The public opinion of the United States educational system is that it’s in crisis, failing to meet competitive scores around the globe. This general opinion dates back to the 1950’s and is largely linked to budget cuts that directly affect K-12 education.

OnlineUniversities.com published the infographic “The Collapse of Public Education in America” recently that outlines the ways that budget cuts hurt children’s education and deteriorate their success in the future.

According to the infographic, budget cuts reduce early childhood education opportunities, increase class sizes, marginalizes liberal arts curriculum, and eliminate after school programs such as clubs and sports. The lack of federal and state funding for public schools have driven many parents and students to private and charter schools that offer:

  • A lower teacher-student ratio
  • Better facilities, and
  • More resources.

Around the country, budget cuts cause communities to suffer the loss of guidance counseling, adult education programs, at-risk funding, teachers’ jobs, quality early care and more. All of these elements take away from the opportunity that students have to succeed in K-12 education and in life.

Studies show that without a high school diploma, students may never make more than $23,000, which is near the poverty line. Yet with a masters degree, students may make upwards of $70,000. This shows that students’ education has a domino effect on their futures. Budget cuts in K-12 programs decrease students’ opportunity to graduate and succeed.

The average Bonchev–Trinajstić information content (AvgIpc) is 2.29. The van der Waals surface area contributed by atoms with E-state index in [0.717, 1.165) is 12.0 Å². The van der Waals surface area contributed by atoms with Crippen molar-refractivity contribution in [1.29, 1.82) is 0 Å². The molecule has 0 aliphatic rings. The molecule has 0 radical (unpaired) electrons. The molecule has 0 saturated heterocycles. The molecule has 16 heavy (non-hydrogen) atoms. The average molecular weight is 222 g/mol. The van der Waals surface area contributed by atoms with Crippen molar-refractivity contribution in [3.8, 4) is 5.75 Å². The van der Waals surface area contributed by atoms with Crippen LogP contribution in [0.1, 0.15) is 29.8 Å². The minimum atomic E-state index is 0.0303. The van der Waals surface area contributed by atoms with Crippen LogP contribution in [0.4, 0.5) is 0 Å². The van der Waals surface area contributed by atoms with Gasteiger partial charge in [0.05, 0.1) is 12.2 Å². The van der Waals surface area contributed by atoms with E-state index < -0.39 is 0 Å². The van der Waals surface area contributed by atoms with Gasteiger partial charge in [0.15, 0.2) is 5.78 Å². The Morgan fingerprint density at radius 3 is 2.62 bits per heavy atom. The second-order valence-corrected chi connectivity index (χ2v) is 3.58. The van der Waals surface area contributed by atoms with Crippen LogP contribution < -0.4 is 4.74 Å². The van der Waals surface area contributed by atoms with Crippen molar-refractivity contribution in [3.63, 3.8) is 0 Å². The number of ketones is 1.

View the infographic below:

The Collapse of Public Education in America
Via: Online Universities Blog

4 COMMENTS

  1. Am I missing something. The budgets for public education has soared over not the last couple years but over the last couple decades. The cost per student in our education system are at all time highs with negligible improvement in outcomes. How you can we say budget cuts are the problem with schools, surely the root of the problem is more systemic than that. Please watch the recently released documentary on the NJ school system that has some of the highest budgets and costs per students in the nation.

  2. Budget cuts are not so much the problem, but a problem nonetheless. Education reform will continue to be at the forefront when federal and state budgets are assessed. I also agree with the problems being systematic, but funding will be necessary for these systematic improvements.

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